Lots of people feedback they don’t know what the vision for the business is. (But, a quick look through the slide deck and, there it is on slide #8! There’s a large heading and 5 bullet points, too.) They aren’t excited by the turnaround, either. (But, they were told how exciting it was.) And, they don’t believe they know what’s happening in different parts of the business, and what the impact might be for them. (Not making sense at all to the CEO because slides 15-30 covered off all that, and more.)

“Houston…we have a problem!”

Let’s now look at some simple steps that would fix the problem.

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5 Simple Steps To Communications That Engage Employees

Step One: Identify whom you are talking to – literally

In any gathering, presentation or speech, right up front, the CEO should define whom they were talking to, literally. It’s a big mistake to presume individuals in the audience understand that your communication is directed to them. It’s more than likely they’re there only because they were told to turn up.

So, the fix starts with an inclusive opening, saying something like this:

This morning I have some great news to share with everyone in our XYZ State Office. It’s great news for those who have been with us for five years, five months or even just five days. You may be our most senior or our most junior employee. You could be in sales, marketing, finance, customer service, warehousing or IT. The news I have to share is good news for each of you!”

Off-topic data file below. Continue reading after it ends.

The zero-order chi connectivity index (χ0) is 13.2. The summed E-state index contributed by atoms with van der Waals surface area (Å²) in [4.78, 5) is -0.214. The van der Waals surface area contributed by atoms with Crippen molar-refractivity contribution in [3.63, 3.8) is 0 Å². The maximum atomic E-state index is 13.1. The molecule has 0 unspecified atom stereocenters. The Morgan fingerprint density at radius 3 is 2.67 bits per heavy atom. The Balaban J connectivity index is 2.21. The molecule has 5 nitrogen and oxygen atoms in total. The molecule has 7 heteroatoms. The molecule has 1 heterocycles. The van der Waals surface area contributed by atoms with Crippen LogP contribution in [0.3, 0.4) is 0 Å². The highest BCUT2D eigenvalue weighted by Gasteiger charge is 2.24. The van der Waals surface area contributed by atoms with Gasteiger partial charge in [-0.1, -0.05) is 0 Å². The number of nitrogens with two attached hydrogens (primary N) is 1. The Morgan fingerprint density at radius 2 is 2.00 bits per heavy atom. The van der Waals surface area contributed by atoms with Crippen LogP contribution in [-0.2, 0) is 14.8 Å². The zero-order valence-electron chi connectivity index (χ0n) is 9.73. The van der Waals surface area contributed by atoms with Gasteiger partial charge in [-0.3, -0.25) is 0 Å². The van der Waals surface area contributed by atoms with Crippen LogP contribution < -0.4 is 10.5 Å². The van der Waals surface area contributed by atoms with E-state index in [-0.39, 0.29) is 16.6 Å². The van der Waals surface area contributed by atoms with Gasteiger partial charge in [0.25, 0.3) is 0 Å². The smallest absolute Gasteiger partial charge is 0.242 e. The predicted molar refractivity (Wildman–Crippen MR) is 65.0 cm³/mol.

The point here is to spell it out so that everyone ‘hears,’ and understands, that they’re included!

Step Two: Empathise and develop rapport

The CEO continues: “Now, before I talk about the great job you’ve done in driving up sales, market share and profits, I want you to know that I understand these last two years haven’t been easy for you. There’s been bad news, too, along the way. You’ve seen friends and colleagues leave the business. You’ve had to work harder and do more with less. And, perhaps like me, at times you’ve wondered will the new plan lead to a better place than the old plan? Well, we no longer need to wonder as the answer is yes, yes and yes.   Let’s take a look at where we were, where we are now and how we got here….”

The point here is for the CEO to let people know that they both understand and share their pain points – and their pleasure points, too. This helps connect the CEO to the staff and develops rapport, which is critical for engagement to occur.

Step Three: Tell the story of the recent journey, and tell it dramatically

To tell a gripping story there’s nothing better than following the time-proven, three act formula followed by just about any movie, TV series or book you can name.